Most of us, at some time or other, feel a failure. The reasons we do so are many and various. Sometimes we have indeed failed someone or something, and living with that knowledge can be painful in the extreme. More often, we feel a dissatisfaction with self which may be entirely irrational but which nevertheless clouds our vision, makes our spirits plummet and proves impossible to shake off by our own efforts. I wonder if St Maximilan Kolbe felt a failure during his last days in the bunker as he slowly starved to death. His life had been full of activity and, as this world goes, success. He had realised a vast spiritual ambition but now he was reduced to his humanity alone. He had had compassion on a married man and volunteered to take his place, but after that last fine act of generosity there was the slow working out of its implications in the heat and stench of the bunker. The hymn singing and attempts to lift the spirits of others were surely an effort, and there must have been times when he doubted, felt like giving up, questioned whether it had any value, simply wanted it all to end.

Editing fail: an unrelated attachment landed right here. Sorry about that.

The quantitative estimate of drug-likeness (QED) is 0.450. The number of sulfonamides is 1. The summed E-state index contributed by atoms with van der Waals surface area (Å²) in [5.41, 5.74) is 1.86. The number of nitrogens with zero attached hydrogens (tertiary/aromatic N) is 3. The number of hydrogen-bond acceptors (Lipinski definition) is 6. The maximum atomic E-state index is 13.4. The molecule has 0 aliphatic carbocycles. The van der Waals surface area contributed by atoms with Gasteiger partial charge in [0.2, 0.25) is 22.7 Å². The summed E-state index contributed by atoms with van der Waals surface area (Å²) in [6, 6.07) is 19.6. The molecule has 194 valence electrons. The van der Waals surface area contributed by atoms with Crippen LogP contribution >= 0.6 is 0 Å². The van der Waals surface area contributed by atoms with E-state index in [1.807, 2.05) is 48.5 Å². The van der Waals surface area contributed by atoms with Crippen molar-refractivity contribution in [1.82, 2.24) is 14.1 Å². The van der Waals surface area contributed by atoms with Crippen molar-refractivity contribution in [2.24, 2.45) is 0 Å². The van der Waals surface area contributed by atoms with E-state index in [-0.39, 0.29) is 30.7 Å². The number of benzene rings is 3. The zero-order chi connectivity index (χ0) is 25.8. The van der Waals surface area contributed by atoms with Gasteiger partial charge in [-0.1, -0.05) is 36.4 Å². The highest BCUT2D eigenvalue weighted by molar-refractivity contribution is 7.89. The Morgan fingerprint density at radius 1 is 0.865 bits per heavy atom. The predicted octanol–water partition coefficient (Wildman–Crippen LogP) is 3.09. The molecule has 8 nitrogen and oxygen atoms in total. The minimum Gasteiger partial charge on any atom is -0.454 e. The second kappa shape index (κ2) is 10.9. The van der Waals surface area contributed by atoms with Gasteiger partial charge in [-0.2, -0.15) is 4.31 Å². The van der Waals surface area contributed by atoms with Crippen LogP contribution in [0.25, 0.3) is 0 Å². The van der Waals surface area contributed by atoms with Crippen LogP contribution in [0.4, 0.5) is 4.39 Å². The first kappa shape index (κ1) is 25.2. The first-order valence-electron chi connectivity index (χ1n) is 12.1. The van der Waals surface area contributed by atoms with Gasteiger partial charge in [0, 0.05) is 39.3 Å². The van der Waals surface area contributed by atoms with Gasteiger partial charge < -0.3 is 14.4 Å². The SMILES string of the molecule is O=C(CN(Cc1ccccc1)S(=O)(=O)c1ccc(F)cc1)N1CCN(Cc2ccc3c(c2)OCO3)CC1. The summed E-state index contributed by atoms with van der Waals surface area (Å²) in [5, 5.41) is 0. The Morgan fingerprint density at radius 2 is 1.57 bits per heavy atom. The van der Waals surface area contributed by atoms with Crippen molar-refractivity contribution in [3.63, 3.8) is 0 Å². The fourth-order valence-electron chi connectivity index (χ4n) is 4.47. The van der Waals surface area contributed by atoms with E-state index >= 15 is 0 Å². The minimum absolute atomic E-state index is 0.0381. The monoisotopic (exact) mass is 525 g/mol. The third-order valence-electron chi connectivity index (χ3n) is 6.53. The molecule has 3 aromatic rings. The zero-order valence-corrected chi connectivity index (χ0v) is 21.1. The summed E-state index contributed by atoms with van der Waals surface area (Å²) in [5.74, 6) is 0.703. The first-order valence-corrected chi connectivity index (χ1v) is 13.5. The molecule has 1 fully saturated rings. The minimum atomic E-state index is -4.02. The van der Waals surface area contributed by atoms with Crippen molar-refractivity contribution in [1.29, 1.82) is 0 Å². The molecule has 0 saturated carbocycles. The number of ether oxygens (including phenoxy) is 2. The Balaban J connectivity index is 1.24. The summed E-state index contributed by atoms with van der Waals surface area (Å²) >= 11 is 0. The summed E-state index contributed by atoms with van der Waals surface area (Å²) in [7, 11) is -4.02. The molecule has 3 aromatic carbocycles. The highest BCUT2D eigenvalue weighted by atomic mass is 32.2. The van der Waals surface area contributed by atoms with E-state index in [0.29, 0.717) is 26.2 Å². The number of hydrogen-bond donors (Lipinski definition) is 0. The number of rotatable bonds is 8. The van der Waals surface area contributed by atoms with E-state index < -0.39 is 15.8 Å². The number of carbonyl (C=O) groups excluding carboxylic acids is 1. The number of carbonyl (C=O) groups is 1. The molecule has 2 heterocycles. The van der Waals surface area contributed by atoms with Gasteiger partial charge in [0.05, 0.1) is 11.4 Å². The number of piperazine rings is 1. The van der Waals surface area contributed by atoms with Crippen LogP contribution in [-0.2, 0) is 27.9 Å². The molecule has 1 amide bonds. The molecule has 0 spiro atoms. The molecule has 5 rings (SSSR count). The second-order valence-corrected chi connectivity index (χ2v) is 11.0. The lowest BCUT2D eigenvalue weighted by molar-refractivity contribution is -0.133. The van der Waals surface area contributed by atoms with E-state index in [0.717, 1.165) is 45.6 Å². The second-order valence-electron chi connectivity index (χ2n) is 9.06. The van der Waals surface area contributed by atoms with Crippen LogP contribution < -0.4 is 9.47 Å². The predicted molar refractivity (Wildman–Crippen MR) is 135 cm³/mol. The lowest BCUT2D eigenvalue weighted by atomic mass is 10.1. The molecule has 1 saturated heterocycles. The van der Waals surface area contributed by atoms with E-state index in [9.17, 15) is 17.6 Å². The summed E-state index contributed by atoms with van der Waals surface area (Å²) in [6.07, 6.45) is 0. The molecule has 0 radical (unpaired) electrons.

The difference between a martyr and ourselves is that a martyr goes on when we give up; accepts humiliation and failure when we rail against them or despair; sees God, where we see only emptiness or evil. St Maximilian may have felt a failure, just as Jesus on the Cross may have felt a failure; but the failure was swallowed up in victory. He is an encouragement to us all, and it is no accident that it was his compassion, rather than all his many other gifts and works, that taught him how to be a true Christian in the hell of a Nazi death cell.